Change search
CiteExportLink to record
Permanent link

Direct link
Cite
Citation style
  • apa
  • harvard1
  • ieee
  • modern-language-association-8th-edition
  • vancouver
  • Other style
More styles
Language
  • de-DE
  • en-GB
  • en-US
  • fi-FI
  • nn-NO
  • nn-NB
  • sv-SE
  • Other locale
More languages
Output format
  • html
  • text
  • asciidoc
  • rtf
The effects of online communication on English language acquisition: A study of teacher and student views
Karlstad University, Faculty of Arts and Education.
2011 (English)Independent thesis Basic level (degree of Bachelor), 10 credits / 15 HE creditsStudent thesis
Abstract [en]

The internet offers not only a vast amount of information and entertainment, but also allows for communication. Language learners around the world have the ability to hone their skills using online resources and connect with their peers in a way that was not possible prior to 1990 when the World Wide Web came to be. While technology improves in leaps and bounds, the schools that teach languages, such as Swedish schools teaching English, do their best to keep up. In online communities, language use may differ very much from the English taught in the classroom. Is the difference today so great that English language teachers need to reconsider their choice of model? Previous research suggests that online registers can coexist with standard English, and that the two can be mutually beneficial. However, there are factors to take into account in order for online communication to be an asset to an English language student.This paper is a qualitative study based on an interview with a teacher of English and a questionnaire survey with the teacher’s students. The aim is to identify different types of online communication, state their potential for students’ acquisition of English and then see how that potential corresponds with the teacher’s own experiences of how her students’ language development is affected. The study shows that some forms of online communication predominate and that not paying attention to all the forms available can affect a student’s school results in a negative way. The study also shows, in agreement with previous research, that the potential of online communication to influence the use of English is not to be ignored in view of the increasing rate at which people spend their time on the Internet.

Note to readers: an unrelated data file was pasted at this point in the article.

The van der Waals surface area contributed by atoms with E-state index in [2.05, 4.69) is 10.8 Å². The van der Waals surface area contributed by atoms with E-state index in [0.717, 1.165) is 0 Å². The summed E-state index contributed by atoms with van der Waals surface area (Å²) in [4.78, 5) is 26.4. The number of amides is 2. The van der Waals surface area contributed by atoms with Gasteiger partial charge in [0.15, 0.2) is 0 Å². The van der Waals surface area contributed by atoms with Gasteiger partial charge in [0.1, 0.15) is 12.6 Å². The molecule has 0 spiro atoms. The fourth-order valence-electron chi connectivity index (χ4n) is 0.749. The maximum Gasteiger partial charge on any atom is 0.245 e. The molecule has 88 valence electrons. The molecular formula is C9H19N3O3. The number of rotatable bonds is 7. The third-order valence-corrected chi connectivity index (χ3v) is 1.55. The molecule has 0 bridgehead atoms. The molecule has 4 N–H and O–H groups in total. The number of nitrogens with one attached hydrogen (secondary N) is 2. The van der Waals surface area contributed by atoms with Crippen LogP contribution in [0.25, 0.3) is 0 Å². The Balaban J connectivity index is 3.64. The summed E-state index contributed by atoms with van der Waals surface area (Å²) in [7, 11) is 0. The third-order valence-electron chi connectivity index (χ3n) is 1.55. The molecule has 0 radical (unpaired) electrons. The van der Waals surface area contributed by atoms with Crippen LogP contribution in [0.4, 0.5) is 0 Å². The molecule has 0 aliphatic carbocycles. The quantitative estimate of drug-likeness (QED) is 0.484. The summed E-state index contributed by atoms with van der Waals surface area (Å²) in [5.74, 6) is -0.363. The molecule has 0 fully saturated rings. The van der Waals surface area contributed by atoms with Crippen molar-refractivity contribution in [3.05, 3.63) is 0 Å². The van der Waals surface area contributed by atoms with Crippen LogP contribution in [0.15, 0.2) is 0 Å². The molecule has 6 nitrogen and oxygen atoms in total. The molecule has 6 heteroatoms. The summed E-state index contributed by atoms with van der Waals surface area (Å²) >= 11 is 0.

Place, publisher, year, edition, pages
2011. , 19 p.
Keyword [en]
Netspeak, Computer mediated communication, learning English online
National Category
Language Technology (Computational Linguistics) Specific Languages
Identifiers
URN: urn:nbn:se:kau:diva-8073Local ID: ENG C-25OAI: oai:DiVA.org:kau-8073DiVA: diva2:435141
Subject / course
Teacher Education - Language
Uppsok
Humanities, Theology
Supervisors
Examiners
Available from: 2011-09-07 Created: 2011-08-17 Last updated: 2011-10-24Bibliographically approved

Open Access in DiVA

No full text

By organisation
Faculty of Arts and Education
Language Technology (Computational Linguistics)Specific Languages

Search outside of DiVA

GoogleGoogle Scholar

urn-nbn

Altmetric score

urn-nbn
Total: 69 hits
CiteExportLink to record
Permanent link

Direct link
Cite
Citation style
  • apa
  • harvard1
  • ieee
  • modern-language-association-8th-edition
  • vancouver
  • Other style
More styles
Language
  • de-DE
  • en-GB
  • en-US
  • fi-FI
  • nn-NO
  • nn-NB
  • sv-SE
  • Other locale
More languages
Output format
  • html
  • text
  • asciidoc
  • rtf